6. In an almost unprecedented move, there is talk of a last minute extra-Kyoto-protocol agreement where some countries (particularly the EU) intend to agree to Kyoto-like commitments after the Kyoto protocol commitment ceases.

Political Impacts

  1. The practical effect of Kyoto has been marginal even possibly counter-productive.
  2. Kyoto was a symbol of a global political consensus. That political consensus has come to an end.
  3. It is most likely the Nov/Dec Climate talks will not agree any substantive extension to Kyoto or that it will be changed in any other way. If the goodwill was not there to change the commitments in the last 3 years it is not there to hurry through other changes which would reduce state influence.
  4. Europe, the main proponent for Kyoto, is likely to try to induce enough other states to assent to a form of political deal to give cover for the lack of Kyoto Commitments.
  5. Sometime over the next year, green groups will realise Kyoto has ended and start campaigning vociferously for a replacement to Kyoto. But their main impact will be to raise public awareness that Kyoto has ended and undermine emissions reduction policy.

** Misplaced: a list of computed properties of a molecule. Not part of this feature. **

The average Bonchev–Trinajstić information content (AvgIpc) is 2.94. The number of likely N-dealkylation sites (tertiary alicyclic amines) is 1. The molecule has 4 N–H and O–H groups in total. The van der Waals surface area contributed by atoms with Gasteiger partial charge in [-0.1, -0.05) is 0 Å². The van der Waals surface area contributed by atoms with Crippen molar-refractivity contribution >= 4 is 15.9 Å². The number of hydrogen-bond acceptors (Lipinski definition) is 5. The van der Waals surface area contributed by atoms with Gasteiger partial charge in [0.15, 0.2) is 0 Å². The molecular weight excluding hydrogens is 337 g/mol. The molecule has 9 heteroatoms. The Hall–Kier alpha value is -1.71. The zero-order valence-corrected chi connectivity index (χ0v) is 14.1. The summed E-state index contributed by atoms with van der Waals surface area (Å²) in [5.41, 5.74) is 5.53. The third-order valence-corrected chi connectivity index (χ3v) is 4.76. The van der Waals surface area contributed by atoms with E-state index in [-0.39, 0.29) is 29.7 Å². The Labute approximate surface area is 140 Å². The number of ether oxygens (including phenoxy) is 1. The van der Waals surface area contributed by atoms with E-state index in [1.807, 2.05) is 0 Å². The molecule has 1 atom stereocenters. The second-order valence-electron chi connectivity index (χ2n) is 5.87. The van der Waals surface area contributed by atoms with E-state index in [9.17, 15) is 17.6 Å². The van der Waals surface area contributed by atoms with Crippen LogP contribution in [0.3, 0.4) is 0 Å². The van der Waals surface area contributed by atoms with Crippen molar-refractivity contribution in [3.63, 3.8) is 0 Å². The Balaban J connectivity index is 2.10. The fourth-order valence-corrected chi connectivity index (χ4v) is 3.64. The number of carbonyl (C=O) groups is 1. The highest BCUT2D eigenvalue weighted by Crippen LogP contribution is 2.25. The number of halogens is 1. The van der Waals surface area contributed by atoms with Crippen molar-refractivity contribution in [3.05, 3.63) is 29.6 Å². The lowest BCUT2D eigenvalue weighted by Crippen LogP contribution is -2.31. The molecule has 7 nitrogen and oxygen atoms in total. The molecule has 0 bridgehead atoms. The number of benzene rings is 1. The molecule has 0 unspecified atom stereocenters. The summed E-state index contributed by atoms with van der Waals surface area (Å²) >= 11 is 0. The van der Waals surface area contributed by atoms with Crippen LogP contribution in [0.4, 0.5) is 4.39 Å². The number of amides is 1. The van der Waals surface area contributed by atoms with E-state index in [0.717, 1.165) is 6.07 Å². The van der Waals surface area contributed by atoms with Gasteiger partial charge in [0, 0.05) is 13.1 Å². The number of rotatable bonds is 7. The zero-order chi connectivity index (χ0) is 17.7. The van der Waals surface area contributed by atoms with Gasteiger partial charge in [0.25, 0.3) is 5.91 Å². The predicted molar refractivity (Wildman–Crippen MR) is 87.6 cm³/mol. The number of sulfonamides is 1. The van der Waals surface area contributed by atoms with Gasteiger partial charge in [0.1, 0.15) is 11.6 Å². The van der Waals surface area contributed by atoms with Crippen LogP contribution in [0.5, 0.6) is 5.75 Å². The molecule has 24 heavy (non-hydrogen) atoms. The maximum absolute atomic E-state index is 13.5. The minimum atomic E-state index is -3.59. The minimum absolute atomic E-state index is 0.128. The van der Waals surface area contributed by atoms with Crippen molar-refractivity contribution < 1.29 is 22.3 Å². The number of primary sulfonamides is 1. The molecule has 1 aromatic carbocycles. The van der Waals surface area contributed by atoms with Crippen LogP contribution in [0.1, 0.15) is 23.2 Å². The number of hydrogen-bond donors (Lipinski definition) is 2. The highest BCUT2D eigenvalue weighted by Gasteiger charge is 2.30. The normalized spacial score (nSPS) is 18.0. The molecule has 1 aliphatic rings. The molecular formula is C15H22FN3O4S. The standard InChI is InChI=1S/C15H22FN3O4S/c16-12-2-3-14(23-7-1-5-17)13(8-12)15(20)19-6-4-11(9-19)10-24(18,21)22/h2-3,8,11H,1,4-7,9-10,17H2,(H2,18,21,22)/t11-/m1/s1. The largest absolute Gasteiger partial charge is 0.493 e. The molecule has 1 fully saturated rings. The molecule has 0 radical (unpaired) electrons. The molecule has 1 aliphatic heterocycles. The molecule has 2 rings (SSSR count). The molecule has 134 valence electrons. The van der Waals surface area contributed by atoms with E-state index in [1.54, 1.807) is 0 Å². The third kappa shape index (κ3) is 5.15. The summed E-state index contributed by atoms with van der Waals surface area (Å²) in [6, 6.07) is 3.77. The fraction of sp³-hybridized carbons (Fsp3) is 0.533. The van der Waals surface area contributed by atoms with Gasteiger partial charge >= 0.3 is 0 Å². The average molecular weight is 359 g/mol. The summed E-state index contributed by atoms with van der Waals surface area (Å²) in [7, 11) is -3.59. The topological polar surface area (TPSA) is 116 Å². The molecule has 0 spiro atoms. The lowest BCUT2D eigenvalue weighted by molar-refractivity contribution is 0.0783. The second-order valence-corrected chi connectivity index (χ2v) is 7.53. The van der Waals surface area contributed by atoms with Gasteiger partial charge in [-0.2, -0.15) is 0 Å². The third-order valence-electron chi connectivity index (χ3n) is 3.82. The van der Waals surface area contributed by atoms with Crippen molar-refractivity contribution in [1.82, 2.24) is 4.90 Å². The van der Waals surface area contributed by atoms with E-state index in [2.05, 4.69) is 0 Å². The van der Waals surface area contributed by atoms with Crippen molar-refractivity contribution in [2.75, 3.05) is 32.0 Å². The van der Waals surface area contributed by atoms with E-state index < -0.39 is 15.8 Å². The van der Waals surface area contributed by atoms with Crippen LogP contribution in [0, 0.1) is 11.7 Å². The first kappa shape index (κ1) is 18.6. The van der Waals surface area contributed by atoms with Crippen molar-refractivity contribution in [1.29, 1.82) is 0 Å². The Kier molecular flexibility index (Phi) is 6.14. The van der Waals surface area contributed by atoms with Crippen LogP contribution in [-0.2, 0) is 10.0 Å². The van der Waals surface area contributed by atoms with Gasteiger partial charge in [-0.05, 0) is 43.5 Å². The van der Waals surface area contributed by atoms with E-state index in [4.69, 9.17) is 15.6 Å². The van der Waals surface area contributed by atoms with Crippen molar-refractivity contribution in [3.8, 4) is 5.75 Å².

6. Anti wind & anti EU Parties like the UK Independence Party, will start campaigning in opposition to the European policy on climate. As wind opposition is growing, this will have knock on effects. In the UK it will push the Conservatives to become anti-wind potentially destabilising the UK coalition where the Lib Dems are strong advocates for climate policy.
  7. Scotland is in for a storm: historical accident; impending solar minimum; a government heavily committed to wind subsidies, needing to prove its economic credibility as oil runs out; these will make energy & climate a critical issue in the independence debate.

Mike Haseler, Chairman of Scottish Climate and Energy Forum
email: mike@scef.org.uk
Tel: 0845 10 88 500
Address: 7 Poplar Drive, Lenzie, E.Dunbartonshire, G66 4DN, Scotland

8 Thoughts on “Death of Kyoto – a Scottish view